Originally Posted by Ramon
That's not too bad. It's tough for me to judge since I don't have a stringer so I can't take a fresh reading. I did measure it one hour after stringing and it was 50.8 even though I requested 58. After that the drop was consistent with your observation. Maybe the string factor for density throws off the reading on this one.
This is just due to the difference between reference
tension, "string my racquet at 58 lbs", and actual
tension: no string job will ever be at the reference tension as soon as it is strung.
Even gut, known to be the best at holding tension, will not be actually
at 58 lbs even minutes after it had been strung
at 58 lbs.
Although, I'm not disagreeing with you that multis do lose tension and their liveliness can surely be attributed to that tension loss as well as to their elastic nature.
Sorry, not trying to be a corrective nerd or anything, but many times people confuse a reference tension (what we string the racquet at) to its actual tension (the tension we play the strings at). I think most strings lose 7-15% of initial reference tension as soon as the knots are tied (or even before the stringing is complete). But this doesn't mean you need to compensate for this and ask your stringer to string at 70 lbs so you can play it at an actual 58. The reference tension is more important, in my opinion, because that's what we can control: the starting point, and determine if that starting point allowed for a good playing experience for a long enough duration to fit your needs.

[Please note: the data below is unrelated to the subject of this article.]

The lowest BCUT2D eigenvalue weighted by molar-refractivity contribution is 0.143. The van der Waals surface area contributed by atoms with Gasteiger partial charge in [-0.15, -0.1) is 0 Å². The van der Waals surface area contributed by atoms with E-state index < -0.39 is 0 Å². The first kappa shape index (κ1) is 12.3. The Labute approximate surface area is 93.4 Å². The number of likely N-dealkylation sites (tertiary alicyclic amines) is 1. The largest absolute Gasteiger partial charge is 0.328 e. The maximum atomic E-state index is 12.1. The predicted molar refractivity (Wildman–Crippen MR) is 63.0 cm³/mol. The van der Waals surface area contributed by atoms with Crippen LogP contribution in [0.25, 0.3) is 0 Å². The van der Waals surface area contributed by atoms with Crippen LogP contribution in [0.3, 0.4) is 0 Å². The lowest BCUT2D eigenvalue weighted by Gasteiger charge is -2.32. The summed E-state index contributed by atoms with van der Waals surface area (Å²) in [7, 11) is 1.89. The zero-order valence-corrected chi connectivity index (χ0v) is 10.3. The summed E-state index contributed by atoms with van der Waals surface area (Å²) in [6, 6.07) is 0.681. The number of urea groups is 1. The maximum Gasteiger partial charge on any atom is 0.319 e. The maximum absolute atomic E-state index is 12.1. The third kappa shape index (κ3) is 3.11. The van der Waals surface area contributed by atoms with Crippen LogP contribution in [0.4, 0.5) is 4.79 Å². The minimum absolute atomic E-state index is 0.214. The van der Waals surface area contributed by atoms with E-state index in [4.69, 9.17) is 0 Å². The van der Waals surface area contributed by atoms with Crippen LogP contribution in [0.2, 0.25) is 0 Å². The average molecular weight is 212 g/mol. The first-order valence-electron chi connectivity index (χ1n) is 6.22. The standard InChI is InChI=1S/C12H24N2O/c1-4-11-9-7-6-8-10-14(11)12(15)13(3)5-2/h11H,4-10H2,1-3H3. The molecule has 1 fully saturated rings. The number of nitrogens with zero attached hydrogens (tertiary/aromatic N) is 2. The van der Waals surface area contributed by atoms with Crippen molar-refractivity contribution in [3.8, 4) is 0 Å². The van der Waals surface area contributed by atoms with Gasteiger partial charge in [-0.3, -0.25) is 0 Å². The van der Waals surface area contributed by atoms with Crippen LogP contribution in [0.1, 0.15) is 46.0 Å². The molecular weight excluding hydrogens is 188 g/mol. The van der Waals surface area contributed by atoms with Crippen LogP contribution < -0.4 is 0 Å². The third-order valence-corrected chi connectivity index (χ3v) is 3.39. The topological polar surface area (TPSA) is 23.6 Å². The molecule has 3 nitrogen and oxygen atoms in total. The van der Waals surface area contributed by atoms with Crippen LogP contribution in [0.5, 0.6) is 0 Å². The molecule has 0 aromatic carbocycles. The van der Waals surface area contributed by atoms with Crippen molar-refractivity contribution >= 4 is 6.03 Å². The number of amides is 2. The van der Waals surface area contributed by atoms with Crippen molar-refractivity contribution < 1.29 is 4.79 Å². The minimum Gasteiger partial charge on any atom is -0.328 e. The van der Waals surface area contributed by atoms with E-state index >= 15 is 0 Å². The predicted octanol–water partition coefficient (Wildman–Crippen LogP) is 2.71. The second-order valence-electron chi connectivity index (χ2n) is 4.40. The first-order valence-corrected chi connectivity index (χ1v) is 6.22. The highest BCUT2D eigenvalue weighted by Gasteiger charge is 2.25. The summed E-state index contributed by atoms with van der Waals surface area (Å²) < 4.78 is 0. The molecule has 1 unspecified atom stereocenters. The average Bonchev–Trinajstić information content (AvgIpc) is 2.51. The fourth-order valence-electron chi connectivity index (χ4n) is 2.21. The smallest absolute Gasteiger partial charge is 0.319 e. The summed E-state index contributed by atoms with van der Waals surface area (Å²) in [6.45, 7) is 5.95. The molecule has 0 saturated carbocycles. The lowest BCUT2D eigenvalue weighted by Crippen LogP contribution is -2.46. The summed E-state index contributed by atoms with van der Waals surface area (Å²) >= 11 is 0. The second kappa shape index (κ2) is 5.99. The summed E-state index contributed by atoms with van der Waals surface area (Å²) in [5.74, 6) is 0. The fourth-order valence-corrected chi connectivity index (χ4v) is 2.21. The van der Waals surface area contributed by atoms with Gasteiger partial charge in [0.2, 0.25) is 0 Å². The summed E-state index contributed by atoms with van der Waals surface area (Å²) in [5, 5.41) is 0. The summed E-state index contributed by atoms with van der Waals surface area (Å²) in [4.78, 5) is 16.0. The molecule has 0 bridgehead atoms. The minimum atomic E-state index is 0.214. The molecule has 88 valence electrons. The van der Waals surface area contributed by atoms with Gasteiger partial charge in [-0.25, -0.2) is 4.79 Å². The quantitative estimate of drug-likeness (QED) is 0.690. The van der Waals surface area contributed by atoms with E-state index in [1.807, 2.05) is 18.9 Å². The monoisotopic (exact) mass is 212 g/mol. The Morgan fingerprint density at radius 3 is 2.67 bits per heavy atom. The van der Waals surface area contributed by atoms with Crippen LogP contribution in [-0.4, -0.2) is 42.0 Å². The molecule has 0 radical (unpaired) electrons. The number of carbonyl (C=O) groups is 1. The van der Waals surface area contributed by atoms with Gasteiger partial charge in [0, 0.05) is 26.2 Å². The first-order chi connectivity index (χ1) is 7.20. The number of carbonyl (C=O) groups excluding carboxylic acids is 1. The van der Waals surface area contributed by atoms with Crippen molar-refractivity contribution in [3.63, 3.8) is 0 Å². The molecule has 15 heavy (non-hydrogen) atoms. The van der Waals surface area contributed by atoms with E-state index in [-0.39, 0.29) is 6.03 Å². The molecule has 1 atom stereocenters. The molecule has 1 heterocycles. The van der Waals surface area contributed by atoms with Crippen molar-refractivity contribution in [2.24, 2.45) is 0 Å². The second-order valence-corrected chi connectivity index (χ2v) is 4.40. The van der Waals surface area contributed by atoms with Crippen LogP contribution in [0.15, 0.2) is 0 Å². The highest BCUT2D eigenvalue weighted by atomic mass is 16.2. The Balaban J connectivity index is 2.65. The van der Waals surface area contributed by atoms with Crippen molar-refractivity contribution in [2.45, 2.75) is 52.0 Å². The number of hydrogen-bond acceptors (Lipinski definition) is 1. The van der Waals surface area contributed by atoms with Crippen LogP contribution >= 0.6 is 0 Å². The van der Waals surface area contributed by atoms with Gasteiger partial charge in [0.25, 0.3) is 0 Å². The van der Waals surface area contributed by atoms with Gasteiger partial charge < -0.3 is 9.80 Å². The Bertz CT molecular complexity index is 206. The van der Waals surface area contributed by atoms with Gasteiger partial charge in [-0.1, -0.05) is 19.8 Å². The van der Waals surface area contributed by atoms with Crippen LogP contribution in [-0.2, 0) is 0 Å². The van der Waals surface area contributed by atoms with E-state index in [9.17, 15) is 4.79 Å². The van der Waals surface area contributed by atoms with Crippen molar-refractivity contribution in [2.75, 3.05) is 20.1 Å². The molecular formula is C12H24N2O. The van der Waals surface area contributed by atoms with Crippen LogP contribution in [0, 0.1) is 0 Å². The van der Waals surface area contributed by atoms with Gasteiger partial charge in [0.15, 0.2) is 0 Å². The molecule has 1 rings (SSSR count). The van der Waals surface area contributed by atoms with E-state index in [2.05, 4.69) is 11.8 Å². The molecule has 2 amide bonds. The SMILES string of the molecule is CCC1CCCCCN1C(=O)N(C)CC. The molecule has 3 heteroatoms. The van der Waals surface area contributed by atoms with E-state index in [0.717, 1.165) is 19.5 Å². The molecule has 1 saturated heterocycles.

Anyhow, I'm done derailing threads for today.